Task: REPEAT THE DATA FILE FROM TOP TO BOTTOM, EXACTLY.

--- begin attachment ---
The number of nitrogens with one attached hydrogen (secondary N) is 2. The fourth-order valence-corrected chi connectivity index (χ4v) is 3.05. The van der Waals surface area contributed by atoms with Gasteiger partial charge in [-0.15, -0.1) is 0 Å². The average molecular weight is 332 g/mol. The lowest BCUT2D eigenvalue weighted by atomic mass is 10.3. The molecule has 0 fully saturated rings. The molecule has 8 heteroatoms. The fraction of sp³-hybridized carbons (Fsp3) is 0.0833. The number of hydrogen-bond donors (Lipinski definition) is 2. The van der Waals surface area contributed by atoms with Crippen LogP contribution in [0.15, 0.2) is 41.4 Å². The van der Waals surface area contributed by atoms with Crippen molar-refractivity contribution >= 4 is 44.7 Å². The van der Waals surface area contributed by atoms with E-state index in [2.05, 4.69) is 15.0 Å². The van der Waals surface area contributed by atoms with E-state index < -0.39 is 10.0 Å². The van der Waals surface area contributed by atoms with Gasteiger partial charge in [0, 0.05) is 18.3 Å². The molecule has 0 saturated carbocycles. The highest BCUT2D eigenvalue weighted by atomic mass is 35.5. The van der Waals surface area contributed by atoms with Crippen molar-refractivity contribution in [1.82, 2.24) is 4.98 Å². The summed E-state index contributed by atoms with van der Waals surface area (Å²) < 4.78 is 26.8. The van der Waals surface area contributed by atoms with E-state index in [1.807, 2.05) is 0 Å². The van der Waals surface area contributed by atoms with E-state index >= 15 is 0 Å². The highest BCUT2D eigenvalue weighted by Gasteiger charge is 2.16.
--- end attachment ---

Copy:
The number of nitrogens with one attached hydrogen (secondary N) is 2. The fourth-order valence-corrected chi connectivity index (χ4v) is 3.05. The van der Waals surface area contributed by atoms with Gasteiger partial charge in [-0.15, -0.1) is 0 Å². The average molecular weight is 332 g/mol. The lowest BCUT2D eigenvalue weighted by atomic mass is 10.3. The molecule has 0 fully saturated rings. The molecule has 8 heteroatoms. The fraction of sp³-hybridized carbons (Fsp3) is 0.0833. The number of hydrogen-bond donors (Lipinski definition) is 2. The van der Waals surface area contributed by atoms with Crippen LogP contribution in [0.15, 0.2) is 41.4 Å². The van der Waals surface area contributed by atoms with Crippen molar-refractivity contribution >= 4 is 44.7 Å². The van der Waals surface area contributed by atoms with E-state index in [2.05, 4.69) is 15.0 Å². The van der Waals surface area contributed by atoms with E-state index < -0.39 is 10.0 Å². The van der Waals surface area contributed by atoms with Gasteiger partial charge in [0, 0.05) is 18.3 Å². The molecule has 0 saturated carbocycles. The highest BCUT2D eigenvalue weighted by atomic mass is 35.5. The van der Waals surface area contributed by atoms with Crippen molar-refractivity contribution in [1.82, 2.24) is 4.98 Å². The summed E-state index contributed by atoms with van der Waals surface area (Å²) < 4.78 is 26.8. The van der Waals surface area contributed by atoms with E-state index in [1.807, 2.05) is 0 Å². The van der Waals surface area contributed by atoms with E-state index >= 15 is 0 Å². The highest BCUT2D eigenvalue weighted by Gasteiger charge is 2.16.